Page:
From Flower to Package to Your Home
As a foodie I pride myself on knowing a lot about where and how food is produced. But even I have to admit to not knowing much about growing, harvesting and marketing cranberries. Yes, I know they grow in a bog. Yes, I know that New England and particularly Southeastern Massachusetts has the perfect soil for growing them. But outside of those facts I just didn’t know much about cranberries. So, when Pat Rhodes, Brand Manager at Cape Cod Select asked me to tour their bog and processing facilities in Carver, MA, I was pumped! They even allowed me to bring my two year old daughter who couldn’t wait to explore the cranberry “patch”.
As we stepped down into the bog over the canal, the green berries crunched beneath our feet, it was like entering a new world. The low lying plants vined across the expansive surface; bits of sand peeking out beneath the green berries just beginning to turn red and ripen. In a few weeks the harvest will begin. It will be a harvest of 4 MILLION POUNDS of cranberries from 200 acres!
The scale of Cape Cod Select’s operation is difficult to imagine. Growing 4 million pounds of cranberries is one thing, but harvesting, washing, packaging and distributing is another.
For the dry harvest, lawnmower-like machines are used to rake berries from the bog surface. While bags and bins are filled of fresh cranberries, helicopters fly in to assist in the retrieval of berries from the bog.
For the wet harvest method, bogs are filled with water so the cranberries can rise to the top. Did you know cranberries have hollow chambers that allow them to float? For an amazing video of the wet harvest, visit Cape Cod Select’s website – they reduced 8 hours of a wet harvest into 90 seconds!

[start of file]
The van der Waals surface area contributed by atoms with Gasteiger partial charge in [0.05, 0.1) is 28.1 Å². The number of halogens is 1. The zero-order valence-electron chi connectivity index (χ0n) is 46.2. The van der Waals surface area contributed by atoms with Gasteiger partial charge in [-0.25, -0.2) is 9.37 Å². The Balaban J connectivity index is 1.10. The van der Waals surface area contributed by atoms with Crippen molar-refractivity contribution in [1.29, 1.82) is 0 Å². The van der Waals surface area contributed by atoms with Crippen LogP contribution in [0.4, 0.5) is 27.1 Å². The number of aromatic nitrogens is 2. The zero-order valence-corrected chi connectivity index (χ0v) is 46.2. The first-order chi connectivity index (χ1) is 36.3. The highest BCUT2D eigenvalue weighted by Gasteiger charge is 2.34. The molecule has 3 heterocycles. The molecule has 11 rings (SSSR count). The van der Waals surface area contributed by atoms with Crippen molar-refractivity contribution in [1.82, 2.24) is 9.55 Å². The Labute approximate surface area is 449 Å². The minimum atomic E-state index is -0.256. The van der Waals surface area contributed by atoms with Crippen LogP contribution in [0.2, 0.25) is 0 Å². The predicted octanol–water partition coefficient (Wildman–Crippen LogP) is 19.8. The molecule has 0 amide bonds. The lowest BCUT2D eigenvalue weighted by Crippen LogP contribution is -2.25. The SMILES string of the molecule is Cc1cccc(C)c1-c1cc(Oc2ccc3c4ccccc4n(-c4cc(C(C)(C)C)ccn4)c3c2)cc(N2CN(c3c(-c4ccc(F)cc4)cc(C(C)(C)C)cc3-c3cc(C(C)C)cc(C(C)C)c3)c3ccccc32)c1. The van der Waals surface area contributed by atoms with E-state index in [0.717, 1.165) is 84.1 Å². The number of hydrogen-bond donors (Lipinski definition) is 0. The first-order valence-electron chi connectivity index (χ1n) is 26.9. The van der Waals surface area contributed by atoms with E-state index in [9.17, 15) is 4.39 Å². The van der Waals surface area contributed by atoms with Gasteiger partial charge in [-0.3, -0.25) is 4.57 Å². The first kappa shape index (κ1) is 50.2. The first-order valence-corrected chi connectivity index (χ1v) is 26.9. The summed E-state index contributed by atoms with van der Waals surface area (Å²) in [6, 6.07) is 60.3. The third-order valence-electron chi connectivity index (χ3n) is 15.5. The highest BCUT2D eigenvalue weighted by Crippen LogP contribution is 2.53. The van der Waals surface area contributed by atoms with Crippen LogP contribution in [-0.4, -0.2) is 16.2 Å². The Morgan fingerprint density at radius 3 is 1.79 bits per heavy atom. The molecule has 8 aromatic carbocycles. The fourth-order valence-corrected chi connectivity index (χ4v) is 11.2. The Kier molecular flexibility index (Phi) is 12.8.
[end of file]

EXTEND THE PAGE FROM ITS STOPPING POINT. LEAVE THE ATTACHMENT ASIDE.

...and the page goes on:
Once the berries are harvested they are washed and packaged for fresh or frozen use. Cape Cod Select’s warehouse holds some of the most innovative technologies in berry washing and sorting. Who knew?!
And, it’s powered by the sun! These solar panels make their warehouse essentially grid neutral.
In the not to distance future, this quiet warehouse will be full of workers. Ceiling high bins will be stacked full of berries.
Beautiful wooden boxes will be filled with 5lbs of fresh berries and delivered to your doorstep.
They can also be frozen alone or alongside other berries, such as mangoes, blueberries and raspberries and found at your local grocery store.
Just thinking about this process from flower to package is overwhelming! But the Rhodes family handles it with professionalism and a smile. As the fourth generation joins the family business, they have added clever marketing techniques including a bike blender you can see in action at this year’s Link Net.
By sharing creative recipes such as a savory Cranberry Chicken Parm recipe on their website and pages, they are showing us that cranberries aren’t just for baked goods anymore!
When I got home, I challenged myself to find 5 savory cranberry recipes! Here’s what I came up with:
- Pork tenderloin with cranberry sauce (link to recipe)
- Red quinoa with butternut squash and fresh cranberries (link to recipe)
- Chickpea edamame and cranberry salad (link to recipe)
- Brussel sprout cranberry salad (link to recipe)
- Cranberry focaccia bread (image below, link to recipe)
Cape Cod Select’s harvesting and marketing innovations have resulted in a thriving family business that is committed to quality, values, and sustainability. We can’t wait to return to Cape Cod Select for the harvest in a few weeks!
For the full recipes for the Cranberry focaccia bread and Chickpea edamame and cranberry salad visit the Somerville Farm to School Blog!